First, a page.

Defensive Security (and responsibility, crypto is a trap)

Prismatics roundup time.

Glenn Greenwald goes on Skype and tells his partner (in Rio) he’ll send over a copy of The Documents — read, all the secrets that haven’t been published (yet).

Two days later someone breaks into Greenwald & partner’s Rio house and steals only the laptop.

Emotional trauma aside, this is a great lesson on the defensive security mindset for Mr. Greenwald and his partner. I suspect just about everyone who’s really serious about security has experienced something similar at least once, even if not as visibly extreme.

Responsibility: Ages ago I read an interview where the reporter asked Julian Assange what happened in Sweden. The reply was something on the order of “I stopped being responsible for my own security and let other people handle it.”

In a certain sense the same thing seems to have happened to Edward Snowden — everything was going his way until he ran out of plan and asked for help, now he appears to be playing “Neo in the orphan subway station.” In all fairness he has a woman to keep him company — but that may be exacerbating the problem!

I’m in no position to fault anyone’s judgment, and certainly not that of the people doing the helping. I’m just noticing a bit of a pattern. (Also speaking partly from experience. Self-reliance is good on so many levels* — if you must depend on anything, spread your dependence over as many redundant things as possible.)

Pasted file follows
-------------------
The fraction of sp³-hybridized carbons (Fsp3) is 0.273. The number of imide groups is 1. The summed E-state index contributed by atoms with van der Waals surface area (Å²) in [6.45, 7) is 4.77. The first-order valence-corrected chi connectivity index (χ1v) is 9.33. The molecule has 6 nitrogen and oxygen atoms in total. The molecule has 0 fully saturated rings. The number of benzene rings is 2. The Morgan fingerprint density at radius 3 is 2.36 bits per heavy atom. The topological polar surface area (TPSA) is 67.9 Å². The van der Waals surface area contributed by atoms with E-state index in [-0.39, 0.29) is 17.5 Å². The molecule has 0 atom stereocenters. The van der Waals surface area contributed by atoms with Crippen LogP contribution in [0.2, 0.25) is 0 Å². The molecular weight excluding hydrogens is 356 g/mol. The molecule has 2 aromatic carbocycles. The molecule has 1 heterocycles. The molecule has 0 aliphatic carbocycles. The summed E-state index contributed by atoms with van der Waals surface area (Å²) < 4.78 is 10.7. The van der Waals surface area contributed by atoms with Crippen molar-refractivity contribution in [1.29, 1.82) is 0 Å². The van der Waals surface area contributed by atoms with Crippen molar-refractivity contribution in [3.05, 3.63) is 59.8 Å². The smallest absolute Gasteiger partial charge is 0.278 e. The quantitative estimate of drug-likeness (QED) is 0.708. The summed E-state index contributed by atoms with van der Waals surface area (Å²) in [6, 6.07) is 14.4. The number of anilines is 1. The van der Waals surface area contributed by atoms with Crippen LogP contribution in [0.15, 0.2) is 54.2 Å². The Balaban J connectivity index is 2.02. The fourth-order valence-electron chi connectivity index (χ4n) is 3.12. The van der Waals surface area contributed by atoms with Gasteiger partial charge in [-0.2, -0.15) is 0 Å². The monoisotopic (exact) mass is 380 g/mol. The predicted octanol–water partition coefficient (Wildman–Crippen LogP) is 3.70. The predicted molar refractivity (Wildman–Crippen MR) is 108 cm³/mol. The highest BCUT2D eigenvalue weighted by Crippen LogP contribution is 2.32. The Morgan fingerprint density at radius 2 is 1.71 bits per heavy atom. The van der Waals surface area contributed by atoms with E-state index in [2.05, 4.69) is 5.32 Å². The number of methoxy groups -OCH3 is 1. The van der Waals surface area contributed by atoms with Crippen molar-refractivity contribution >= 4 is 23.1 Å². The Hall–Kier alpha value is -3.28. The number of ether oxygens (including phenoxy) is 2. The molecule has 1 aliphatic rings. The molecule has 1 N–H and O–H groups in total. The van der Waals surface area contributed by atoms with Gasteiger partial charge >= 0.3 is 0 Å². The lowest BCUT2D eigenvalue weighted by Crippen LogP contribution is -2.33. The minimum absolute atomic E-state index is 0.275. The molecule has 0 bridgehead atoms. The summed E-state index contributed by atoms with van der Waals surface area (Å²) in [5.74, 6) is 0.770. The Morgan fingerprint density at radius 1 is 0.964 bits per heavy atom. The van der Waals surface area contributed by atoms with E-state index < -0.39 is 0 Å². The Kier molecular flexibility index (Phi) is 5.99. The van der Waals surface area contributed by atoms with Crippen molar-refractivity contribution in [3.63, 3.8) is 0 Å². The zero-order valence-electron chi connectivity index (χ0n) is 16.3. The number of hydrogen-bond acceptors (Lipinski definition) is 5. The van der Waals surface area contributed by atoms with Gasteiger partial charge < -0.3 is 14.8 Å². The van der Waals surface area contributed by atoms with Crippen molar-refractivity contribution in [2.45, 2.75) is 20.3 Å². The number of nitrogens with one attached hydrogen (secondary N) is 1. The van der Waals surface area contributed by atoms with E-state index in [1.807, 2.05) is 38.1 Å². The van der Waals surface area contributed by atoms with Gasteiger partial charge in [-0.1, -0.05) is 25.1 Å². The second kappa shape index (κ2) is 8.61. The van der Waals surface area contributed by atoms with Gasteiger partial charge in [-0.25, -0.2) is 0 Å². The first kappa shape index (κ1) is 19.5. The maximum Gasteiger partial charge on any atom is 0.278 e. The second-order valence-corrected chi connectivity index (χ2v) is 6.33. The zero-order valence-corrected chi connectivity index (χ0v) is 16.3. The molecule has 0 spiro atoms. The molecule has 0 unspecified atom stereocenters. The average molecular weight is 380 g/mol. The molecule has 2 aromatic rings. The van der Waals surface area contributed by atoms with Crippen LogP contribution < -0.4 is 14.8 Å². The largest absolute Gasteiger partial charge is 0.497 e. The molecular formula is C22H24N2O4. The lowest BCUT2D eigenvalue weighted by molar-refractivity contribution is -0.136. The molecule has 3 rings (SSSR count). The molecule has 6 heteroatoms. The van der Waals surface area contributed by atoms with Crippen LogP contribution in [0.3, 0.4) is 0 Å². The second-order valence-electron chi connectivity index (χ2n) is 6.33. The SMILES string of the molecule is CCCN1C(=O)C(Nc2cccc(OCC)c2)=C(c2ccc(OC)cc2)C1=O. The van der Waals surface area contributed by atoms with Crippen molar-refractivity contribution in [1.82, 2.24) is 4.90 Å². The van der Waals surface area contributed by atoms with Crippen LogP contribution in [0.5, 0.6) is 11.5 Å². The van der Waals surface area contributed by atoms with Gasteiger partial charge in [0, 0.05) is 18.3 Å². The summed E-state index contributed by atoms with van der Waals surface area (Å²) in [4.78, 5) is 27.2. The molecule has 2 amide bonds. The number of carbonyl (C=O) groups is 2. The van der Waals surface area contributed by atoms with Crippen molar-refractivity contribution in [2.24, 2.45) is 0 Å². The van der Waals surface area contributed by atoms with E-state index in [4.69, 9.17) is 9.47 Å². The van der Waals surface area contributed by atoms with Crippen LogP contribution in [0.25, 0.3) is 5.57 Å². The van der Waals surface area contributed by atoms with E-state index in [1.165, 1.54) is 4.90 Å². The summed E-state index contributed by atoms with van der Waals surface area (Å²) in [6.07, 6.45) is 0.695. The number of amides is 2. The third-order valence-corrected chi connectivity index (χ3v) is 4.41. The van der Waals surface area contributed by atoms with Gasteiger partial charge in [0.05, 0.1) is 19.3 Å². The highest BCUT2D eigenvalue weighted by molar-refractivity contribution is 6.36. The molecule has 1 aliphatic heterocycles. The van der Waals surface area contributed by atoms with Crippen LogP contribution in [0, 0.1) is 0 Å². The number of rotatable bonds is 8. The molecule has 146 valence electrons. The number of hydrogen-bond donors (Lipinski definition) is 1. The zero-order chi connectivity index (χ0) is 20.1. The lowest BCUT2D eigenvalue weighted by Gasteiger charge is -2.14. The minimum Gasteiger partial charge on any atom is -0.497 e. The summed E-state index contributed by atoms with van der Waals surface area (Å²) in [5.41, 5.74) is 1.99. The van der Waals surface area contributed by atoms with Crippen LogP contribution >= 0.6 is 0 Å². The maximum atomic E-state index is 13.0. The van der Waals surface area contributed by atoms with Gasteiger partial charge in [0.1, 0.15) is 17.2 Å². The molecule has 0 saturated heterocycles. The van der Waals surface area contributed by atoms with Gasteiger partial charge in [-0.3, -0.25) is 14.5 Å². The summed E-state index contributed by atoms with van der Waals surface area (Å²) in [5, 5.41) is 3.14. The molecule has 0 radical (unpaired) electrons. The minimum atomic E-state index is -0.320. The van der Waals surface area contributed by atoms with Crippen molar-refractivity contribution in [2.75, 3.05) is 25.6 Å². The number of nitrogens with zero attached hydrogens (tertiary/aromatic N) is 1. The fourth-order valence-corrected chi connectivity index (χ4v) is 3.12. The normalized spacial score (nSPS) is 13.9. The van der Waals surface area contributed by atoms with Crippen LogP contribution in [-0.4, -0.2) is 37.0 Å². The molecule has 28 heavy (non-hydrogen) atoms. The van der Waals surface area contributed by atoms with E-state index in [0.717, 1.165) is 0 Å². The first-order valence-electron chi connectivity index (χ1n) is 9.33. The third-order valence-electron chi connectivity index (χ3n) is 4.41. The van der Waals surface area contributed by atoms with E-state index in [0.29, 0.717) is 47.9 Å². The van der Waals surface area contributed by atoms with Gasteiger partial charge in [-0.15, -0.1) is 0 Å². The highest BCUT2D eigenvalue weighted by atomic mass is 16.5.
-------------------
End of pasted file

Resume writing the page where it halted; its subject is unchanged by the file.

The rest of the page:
* which is probably why mass media preaches interdependence #fuckcloudcomputing

Crypto is a trap: It turns out using encryption just gets your data stored until “computing by the acre” can decrypt it.

“For now, Greenwald said he is taking extra precautions against the prospect that he is a target of U.S. surveillance. He said he began using encrypted email when he began communicating with Snowden in February after Snowden sent him a YouTube video walking him through the procedure to encrypt his email.

“When I was in Hong Kong, I spoke to my partner in Rio via Skype and told him I would send an electronic encrypted copy of the documents,” Greenwald said. “I did not end up doing it. Two days later his laptop was stolen from our house and nothing else was taken. Nothing like that has happened before. I am not saying it’s connected to this, but obviously the possibility exists.””

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